Cultural Humility

Description of Cultural Humility

Cultural Humility is a twist on cultural competency.  First and foremost, cultural humility means not pigeon-holing people. Knowledge of different cultures and their assumptions and practices is indeed important, but it can only go so far.  Rather than assuming that all members of a culture conform to a certain stereotype, a good student leader will understand that while cultural differences will affect their interaction with individuals, each person remains an individual and should be treated as such. Cultural humility is also an important step in helping to redress the imbalance of power in individual and structural / societal relationships. Approaching each encounter with the knowledge that one’s own perspective is full of assumptions and prejudices can help one to keep an open mind and remain respectful of other people and groups.

Recognition of Land & Labor Acknowledgement

It is important that we recognize whose land we occupy here at Humboldt State University and whose labor was used so we can begin to understand the impact colonization has had on our communities. Ideally, we would go beyond just land/labor recognition and start returning land to the original caretakers.  But as a starting point for understanding the imapact of colonization, we wanted to provide some potential statements you could/should share at each of your events:

Sample Land Acknowledgement:

In Person:  Humboldt State University is located on the present and ancestral Homeland and unceded territory of the Wiyot Tribe. Please donate to the Wiyot Tribe honor tax. We encourage direct giving to Tribes and Native-led efforts. Tribes and Nations in Humboldt County include Hupa, Karuk, Mattole, Tolowa, Wailaki, Wiyot, Yurok. We make this land acknowledgement in recognition that our words must be matched by action and approach. Please learn from Dr. Cutcha Risling Baldy's lecture "What Good Is a Land Acknowledgment?"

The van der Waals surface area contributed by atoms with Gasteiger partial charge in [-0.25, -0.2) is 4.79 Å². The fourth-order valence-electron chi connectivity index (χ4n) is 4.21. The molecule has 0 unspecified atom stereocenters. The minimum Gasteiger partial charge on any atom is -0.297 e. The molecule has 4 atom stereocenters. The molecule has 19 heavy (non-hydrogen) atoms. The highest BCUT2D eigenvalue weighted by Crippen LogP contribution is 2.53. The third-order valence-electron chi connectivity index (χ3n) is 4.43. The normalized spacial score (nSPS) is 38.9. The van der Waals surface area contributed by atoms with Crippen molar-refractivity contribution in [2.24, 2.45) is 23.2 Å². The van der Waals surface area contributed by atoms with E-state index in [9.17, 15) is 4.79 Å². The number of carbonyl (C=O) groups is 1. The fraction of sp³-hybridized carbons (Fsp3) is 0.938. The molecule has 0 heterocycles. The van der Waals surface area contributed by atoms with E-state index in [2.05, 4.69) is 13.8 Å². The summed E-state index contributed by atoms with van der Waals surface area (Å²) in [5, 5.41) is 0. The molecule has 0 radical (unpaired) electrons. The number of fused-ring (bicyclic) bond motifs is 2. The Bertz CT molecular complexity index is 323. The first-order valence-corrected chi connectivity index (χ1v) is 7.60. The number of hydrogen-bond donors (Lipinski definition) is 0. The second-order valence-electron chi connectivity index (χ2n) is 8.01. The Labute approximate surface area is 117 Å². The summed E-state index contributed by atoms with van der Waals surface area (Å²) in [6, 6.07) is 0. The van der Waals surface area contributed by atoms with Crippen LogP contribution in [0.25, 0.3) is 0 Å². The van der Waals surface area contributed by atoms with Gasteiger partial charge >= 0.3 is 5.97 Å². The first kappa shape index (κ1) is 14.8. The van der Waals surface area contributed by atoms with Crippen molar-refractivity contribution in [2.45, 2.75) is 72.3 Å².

Virtual:  We acknowledge that the land that many of us are on as we gather virtually is likely unceded territory of the Wiyot People. Arcata, where HSU is located, is known in Wiyot language as Goudi'ni, meaning over in the woods. As well as being the aboriginal territory of the Wiyot, this region of Northern California is also the traditional, ancestral, and present homeland to several indigenous nations, including the : Hupa Karuk, Mattole, Tolowa, Wailaki, and Yurok peoples. Today, we come with respect to the tribes who have been here for millenia and model how to live in sustainable relationships with the land. We take this opportunity to consider what action steps we can take in addition to acknowledging the land. 

Sample Labor Acknowledgemnt:

Today we recognize and acknowledge the labor upon which our country, state, and institutions are built. Remember that our country is built on the labor of enslaved people who were kidnapped and brought to the US from the African Continent and recognize the continued contribution of their survivors. We acknowledge all immigrant labor, including voluntary, involuntary, and trafficked peoples who continue to serve within our labor force

To Do

To Watch

To Read

What Good is a Land Acknowledgement By HSU Professor Dr. Cutcha Risling Baldy

What Good is a Land Acknowledgement - Dr. Cutcha Risling Baldy